Update on the Modernization of the Act,
IOGC Quarterly Newsletter Volume VII, Issue 1
Reporting Period April 1, 2017 to June 30, 2017
I. IOGC and MARS Project Update:
In the prior issue (IOGC Quarterly Newsletter Volume VI, Issue 4), the Minister decided to put the approval of the proposed regulations into abeyance as a result of a resolution passed at the January 31, 2017 Indian Resource Council (IRC) Annual General Meeting.
In 2006 Canada and First Nations agreed to continue working jointly on amending the Indian Oil and Gas Act and to develop new supporting regulations. The understanding was that an amended Act and new regulations would primarily focus on enhancing Canada's ability to continue its role as a modern regulator of oil and gas activity on First Nations' reserve lands. A new set of transparent operational rules for industry was expected to foster or attract additional investment on First Nations reserve lands. Economic development was considered a secondary objective of the new on-reserve oil and gas legislative and regulatory regime. A conflict of interest may have been perceived if Indian Oil and Gas Canada (IOGC) were directly involved in attracting investment for First Nations' oil and gas. Therefore, the resultant Indian Oil and Gas Act, 2009, and its proposed regulations, contain what could be described as "passive" measures to attract investment – a legislative and regulatory regime comparable to that within the surrounding province in key competitive areas. "Active" measures to attract industry investment would continue to be the responsibility of the Department, and not IOGC.
However, it should be noted that since this understanding in 2006, a number of global events have dramatically affected the industry. Notably, the worldwide economic downturn in 2008 and the persistent, near record-low world oil prices. Whereas economic development and investment were originally considered secondary objectives of the 2009 Act and proposed regulations, they then became the primary areas of concern for First Nations.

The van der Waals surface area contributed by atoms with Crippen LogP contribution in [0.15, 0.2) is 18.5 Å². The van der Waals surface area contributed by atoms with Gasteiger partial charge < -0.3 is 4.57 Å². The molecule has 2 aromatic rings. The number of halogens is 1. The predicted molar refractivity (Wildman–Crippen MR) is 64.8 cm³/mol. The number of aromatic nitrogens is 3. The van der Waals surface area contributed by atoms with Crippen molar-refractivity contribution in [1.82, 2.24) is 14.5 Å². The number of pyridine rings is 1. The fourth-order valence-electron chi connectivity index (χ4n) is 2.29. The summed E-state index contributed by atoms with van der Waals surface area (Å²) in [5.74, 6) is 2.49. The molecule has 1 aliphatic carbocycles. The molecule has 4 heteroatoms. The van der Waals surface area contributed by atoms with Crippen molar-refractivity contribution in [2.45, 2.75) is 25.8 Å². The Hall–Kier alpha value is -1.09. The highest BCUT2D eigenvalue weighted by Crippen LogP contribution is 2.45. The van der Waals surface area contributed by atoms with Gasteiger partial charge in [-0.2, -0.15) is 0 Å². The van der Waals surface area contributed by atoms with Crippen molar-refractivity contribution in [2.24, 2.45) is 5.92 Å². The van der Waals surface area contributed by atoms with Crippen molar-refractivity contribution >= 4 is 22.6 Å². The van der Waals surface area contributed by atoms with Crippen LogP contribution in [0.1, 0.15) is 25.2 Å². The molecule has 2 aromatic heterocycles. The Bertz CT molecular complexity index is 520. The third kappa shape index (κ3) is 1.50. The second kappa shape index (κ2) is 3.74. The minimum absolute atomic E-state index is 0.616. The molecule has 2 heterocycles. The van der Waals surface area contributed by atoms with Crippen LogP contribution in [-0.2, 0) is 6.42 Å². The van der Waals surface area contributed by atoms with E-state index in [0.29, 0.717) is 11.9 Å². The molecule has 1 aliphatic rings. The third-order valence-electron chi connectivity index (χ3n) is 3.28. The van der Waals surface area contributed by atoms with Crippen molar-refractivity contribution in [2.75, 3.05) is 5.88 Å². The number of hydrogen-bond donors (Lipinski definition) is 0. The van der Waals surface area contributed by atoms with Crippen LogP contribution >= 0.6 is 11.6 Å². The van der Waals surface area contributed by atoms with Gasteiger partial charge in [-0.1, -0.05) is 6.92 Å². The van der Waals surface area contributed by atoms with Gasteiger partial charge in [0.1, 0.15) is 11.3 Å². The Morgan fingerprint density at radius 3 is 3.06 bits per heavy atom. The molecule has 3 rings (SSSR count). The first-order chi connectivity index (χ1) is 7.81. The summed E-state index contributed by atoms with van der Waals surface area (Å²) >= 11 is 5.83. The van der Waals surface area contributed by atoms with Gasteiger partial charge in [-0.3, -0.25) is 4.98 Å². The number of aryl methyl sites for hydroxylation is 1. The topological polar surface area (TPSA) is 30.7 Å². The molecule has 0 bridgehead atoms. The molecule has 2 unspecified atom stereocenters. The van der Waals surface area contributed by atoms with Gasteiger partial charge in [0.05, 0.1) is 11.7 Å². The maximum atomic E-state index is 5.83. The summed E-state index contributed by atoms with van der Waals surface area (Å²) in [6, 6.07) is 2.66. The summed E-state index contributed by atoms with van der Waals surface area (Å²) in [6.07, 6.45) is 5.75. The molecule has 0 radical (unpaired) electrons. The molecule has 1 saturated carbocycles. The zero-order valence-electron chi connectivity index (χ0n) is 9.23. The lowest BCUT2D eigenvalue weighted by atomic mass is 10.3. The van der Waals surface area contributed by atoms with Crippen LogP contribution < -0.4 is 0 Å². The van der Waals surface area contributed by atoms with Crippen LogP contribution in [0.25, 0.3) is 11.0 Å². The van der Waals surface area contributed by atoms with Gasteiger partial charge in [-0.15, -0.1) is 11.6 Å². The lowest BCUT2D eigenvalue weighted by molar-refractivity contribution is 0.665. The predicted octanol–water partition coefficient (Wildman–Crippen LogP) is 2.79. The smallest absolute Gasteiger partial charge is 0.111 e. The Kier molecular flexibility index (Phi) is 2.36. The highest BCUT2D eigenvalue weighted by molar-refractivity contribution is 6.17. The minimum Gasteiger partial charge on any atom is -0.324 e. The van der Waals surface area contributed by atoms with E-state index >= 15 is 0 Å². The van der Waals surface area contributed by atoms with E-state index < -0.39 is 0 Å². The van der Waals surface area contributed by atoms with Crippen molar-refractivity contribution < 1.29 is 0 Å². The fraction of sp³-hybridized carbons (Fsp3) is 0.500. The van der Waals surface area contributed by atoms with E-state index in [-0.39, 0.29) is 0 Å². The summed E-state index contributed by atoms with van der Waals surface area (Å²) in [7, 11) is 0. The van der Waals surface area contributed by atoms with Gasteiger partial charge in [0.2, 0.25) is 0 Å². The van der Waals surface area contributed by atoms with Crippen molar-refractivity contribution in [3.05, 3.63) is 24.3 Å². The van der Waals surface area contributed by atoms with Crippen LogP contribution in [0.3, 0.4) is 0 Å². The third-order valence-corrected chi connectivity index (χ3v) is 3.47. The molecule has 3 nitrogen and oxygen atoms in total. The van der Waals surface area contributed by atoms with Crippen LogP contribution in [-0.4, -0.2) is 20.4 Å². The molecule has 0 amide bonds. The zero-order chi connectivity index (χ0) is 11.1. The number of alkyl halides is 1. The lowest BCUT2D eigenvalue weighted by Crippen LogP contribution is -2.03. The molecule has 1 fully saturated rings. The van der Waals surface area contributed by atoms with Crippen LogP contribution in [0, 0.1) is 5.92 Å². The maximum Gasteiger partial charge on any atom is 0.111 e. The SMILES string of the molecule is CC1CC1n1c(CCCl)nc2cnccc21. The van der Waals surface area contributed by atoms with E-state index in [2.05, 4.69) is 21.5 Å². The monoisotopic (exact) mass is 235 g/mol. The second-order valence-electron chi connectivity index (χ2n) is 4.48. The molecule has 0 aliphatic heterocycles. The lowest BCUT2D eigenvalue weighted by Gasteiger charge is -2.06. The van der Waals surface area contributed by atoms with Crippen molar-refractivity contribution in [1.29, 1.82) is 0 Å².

The proposed regulations were ready for implementation in February 2017, but have since been adjusted to accommodate these First Nations' concerns. The most recent accommodations provide First Nations with increased involvement and flexibility for oil and gas-related business deals – providing First Nations with greater say over economic development on their reserve lands. Agreement has been reached on updated regulatory drafting instructions with both the Joint Technical Committee One (JTC-1) and the IRC. Both bodies have now agreed to support the regulations for Treasury Board consideration and approval for pre-publication in the Canada Gazette, Part I, provided the proposed regulations are consistent with the regulatory drafting instructions that have been agreed upon by all parties. IOGC intends to consult oil and gas First Nations on these latest changes over the summer months of 2017.